More Rentals Are on the Market. Why Are They So Hard to Find?

Last week in this space, we reported on the spate of new rental apartments that have landed on the U.S. market recently — more than 1.2 million over the past three years, mostly on the high end. But what has this meant for renters competing to find their next home? According to a new study by RentCafe, this year’s peak rental season (April through June) was in fact less competitive than last year’s, thanks in part to that increased inventory and to fewer prospective renters vying for each unit.

The study examined five metrics to rank 139 U.S. markets during peak season: occupancy rate, lease renewal rate, the average number of prospective renters for each unit, the average number of vacant days, and the share of new apartments added during peak season. Only market-rate rental buildings with at least 50 units were included in the analysis.

More than half the markets studied were less competitive than they were a year ago, when an average of 15 renters competed for each unit; this year it’s down to 10. Apartments are staying vacant longer, too, giving renters more time to search and consider.

Despite a slight decline in population, Florida’s Miami-Dade County was found to be the nation’s tightest rental market, with 25 renters battling for each available apartment. Even with a flurry of new development in the area, over 97 percent of apartments were occupied, and 73 percent of renters renewed their leases. Two other Florida markets, Orlando and Broward County, also were among the 10 most competitive.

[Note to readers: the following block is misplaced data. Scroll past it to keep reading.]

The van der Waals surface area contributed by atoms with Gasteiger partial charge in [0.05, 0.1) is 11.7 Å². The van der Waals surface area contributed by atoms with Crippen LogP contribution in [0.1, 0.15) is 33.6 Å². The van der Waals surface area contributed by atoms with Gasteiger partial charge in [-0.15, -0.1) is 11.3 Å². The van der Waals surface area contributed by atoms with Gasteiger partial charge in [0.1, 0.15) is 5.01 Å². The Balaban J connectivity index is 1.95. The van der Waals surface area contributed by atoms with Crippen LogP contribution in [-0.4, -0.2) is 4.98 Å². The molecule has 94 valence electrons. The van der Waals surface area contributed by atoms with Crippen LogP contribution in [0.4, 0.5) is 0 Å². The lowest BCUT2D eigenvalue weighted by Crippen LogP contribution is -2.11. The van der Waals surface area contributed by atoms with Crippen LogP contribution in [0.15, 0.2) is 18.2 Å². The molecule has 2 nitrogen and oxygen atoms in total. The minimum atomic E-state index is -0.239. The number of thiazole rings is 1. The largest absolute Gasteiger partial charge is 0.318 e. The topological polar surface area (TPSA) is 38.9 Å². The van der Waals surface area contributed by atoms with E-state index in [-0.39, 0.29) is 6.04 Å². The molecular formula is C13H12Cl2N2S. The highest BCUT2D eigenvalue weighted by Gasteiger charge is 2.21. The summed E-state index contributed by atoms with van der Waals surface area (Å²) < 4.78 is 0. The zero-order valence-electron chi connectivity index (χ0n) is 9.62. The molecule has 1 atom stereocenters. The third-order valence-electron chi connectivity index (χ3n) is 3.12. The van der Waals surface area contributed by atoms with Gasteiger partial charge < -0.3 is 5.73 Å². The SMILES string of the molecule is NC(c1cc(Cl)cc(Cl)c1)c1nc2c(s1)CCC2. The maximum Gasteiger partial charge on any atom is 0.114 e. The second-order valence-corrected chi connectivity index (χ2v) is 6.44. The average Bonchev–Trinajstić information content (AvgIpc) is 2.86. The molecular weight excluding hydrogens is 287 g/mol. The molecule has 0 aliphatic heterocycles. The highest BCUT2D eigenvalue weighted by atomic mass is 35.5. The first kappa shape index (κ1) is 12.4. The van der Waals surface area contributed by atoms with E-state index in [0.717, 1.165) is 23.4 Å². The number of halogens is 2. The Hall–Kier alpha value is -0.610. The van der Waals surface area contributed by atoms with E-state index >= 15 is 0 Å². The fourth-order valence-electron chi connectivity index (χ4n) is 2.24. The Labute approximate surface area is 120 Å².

The Midwest was the most competitive region, with more renters drawn by the relative affordability and expanding job market. In Milwaukee, 70 percent of apartment dwellers stayed put during peak rental season, pushing the occupancy rate to 96 percent. Suburban Chicago, Grand Rapids, Mich., and Omaha also landed in the top 10.

For weekly email updates on residential real estate news, sign up here.

Back to top button